Bradford Philen is angry about racism and white privilege; but he doesn’t want to rant. He wants to listen and be smart and recover. He urges athletes like Derrick Rose to keep pushing the dialogue.
Dear Derrick Rose,
Or is it DRose? I was gonna hit you up on Twitter, but you got, like, 2.15 million Followers, 8 Favorites, and only 46 total Tweets. To top it off, the last time you actually tweeted was September 12. Those are Kanye-esque-celebrity-status Twitter stats. The last letter I wrote to a pro athlete was in 1986. I was 7 then, and Spud Webb was my childhood holy savior. If Spud, at 5’7”, could make it to the NBA and win the Slam Dunk Contest, a short, skinny white kid like me surely had a chance.
To be honest, I’m a Lakers fan, but this letter is more than hoops. I’m 35 now and didn’t make the NBA. I’m about to have my second knee surgery, and, despite my Purple-Yellow bloodline, you’re my favorite NBA star. I don’t follow your bball stats like I do Kobe’s (he most recently sizzled in 32 in a win against the Kings), but I think you got that Bad-Boy era mojo. Tell it like it is.
In a recent interview (November 2014) after a team practice, you said,
“I know a lot of people get mad when they see me sit out or whatever, but … when I sit out, it’s not because of this year. I’m thinking about long term. I’m thinking about, after I’m done with basketball, having graduations to go to, having meetings to go to. I don’t want to be in my meetings all sore or be at my son’s graduation all sore just because of something I did in the past, so it’s just learning and being smart.”
As I’m about to go under the knife once again, I’ve actually thought a lot about your words. I’m no pro-athlete. I’m far from it – I teach high school English. But, you seem wise in your youth. Like you know what it takes to recover from an injury, and you’re not about to put yourself in a place to have to go there again. My sentiments exactly. Surgery is like taking a long-awaited trip, but when you get back, you ain’t really gone nowhere. No stories to tell because you weren’t awake to see it or feel it. Your plight in consciousness is to listen to the surrounding pity-party that you don’t want to be a part of, but it’s your party and you can’t play hooky. I don’t want to go back under the knife again.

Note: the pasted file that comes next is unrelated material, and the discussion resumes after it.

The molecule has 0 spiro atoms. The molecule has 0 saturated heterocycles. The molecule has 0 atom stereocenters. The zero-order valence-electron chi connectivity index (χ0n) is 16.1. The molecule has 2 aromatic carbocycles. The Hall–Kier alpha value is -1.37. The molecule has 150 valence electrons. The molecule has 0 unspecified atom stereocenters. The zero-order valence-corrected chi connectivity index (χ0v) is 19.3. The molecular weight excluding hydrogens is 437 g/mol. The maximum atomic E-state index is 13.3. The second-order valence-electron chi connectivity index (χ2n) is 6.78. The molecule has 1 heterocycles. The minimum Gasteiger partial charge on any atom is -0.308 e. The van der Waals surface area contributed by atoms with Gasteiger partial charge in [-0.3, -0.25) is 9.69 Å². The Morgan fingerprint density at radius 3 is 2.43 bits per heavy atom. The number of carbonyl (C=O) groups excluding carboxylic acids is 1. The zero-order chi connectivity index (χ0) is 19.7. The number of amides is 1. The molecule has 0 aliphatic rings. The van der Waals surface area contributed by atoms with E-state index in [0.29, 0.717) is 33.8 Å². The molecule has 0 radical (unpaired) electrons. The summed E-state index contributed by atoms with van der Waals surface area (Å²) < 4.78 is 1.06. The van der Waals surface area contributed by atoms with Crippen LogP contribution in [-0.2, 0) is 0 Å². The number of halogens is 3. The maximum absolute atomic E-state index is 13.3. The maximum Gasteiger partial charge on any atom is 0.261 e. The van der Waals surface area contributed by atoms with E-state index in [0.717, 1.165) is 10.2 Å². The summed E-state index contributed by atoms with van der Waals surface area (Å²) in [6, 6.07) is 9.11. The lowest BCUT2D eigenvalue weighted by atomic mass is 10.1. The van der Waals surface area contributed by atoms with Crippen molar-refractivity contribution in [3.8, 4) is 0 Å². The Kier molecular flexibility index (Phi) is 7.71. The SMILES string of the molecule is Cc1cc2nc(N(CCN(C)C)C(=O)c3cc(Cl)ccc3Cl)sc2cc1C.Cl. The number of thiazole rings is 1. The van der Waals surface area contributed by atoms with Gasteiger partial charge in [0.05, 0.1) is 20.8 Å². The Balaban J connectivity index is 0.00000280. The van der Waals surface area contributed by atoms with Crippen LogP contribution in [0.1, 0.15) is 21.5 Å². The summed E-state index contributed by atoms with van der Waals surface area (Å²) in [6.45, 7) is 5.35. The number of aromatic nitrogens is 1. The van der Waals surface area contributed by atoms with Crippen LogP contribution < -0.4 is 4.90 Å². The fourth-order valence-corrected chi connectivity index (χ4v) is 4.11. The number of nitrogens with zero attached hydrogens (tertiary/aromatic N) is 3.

Sacrifice and smart recovery.
DRose, I’m gonna level with you here. The Lakers aren’t making the playoffs this year. While I’m not going to rock a No. 1 Bulls jersey, I wish you the best of luck. Beat Lebron and those damn Cavs! At least you got Pau Gasol on your team, and he’s got that winning Lakers’ blood.
What I really wanted to write to you about is Eric Garner and Michael Brown and Trayvon Martin and Sean Bell and Amadou Diallo. There are many others.
Young, black boys. Slain.
A child of God died.
More finished than simple past tense.
And it doesn’t make sense.
On Saturday December 6, in your pre-game warm-up, you wore a t-shirt, instead of your Chicago Bulls garb, which read “I Can’t Breathe.” You were the first player to react to the December 3 Staten Island Grand Jury decision not to indict Officer Daniel Pantaleo for killing Eric Garner. You didn’t have a pre-game conference announcing the t-shirt. You just rocked it and then played one of your 82 NBA games (you did lose to the Warriors, but understandably so).
After the game, you said:
“I had the shirt made, my best friend Randall brought it to the game, and I decided to wear it. It wasn’t any one’s idea, I just thought I wanted to support something that happened. That’s what made me wear the shirt.”
“I grew up and I saw it every day. Not killing or anything like that, but I saw the violence every day. Just seeing what can happen. If anything, I’m just trying to change the kids’ minds across the nation and it starts here.”
“I’m a parent now. I had a kid two years ago. It probably would have been different before. I probably wouldn’t have worn the shirt. But now that I’m a dad, it’s just changed my outlook on life, period. I don’t want my son growing up being scared of the police or having the thought that something like that could happen. I have a cousin, that easily could have been him, or that easily could have been one of our relatives. It’s sad that people lost their lives over that.”
I was struck by your words and I think your peers were, too. Lebron followed suit, and then it became the NBA norm to rock the t-shirt motto, almost like a logo.
Derrick, I hope you do more. I hope you find another t-shirt to wear, or shoe to don that will address the fractures that ail. Keep the dialogue going.
White America has no idea. What it all means.
I have no idea. I can see it, but I don’t feel it. My wife’s black, so she does. There’s white privilege and black power and I think I’m somewhere in between . . . . I’m angry, Derrick, but I don’t want to rant.
I want to listen and be smart and recover.
We’re all affected by the deaths of Eric Garner and Michael Brown and Trayvon Martin. We have to be affected. What’s important is how we choose to empathize, to think, and to act.
America is broken.
Despite the pain that surgery will surely bring, recovery is about the sacrifice…
#12 Athens Drive Jaguars, class of 1998, State Sectional Champs, PG/SG
Photo Credit: Twitter
This post originally appeared on bradfordphilen.com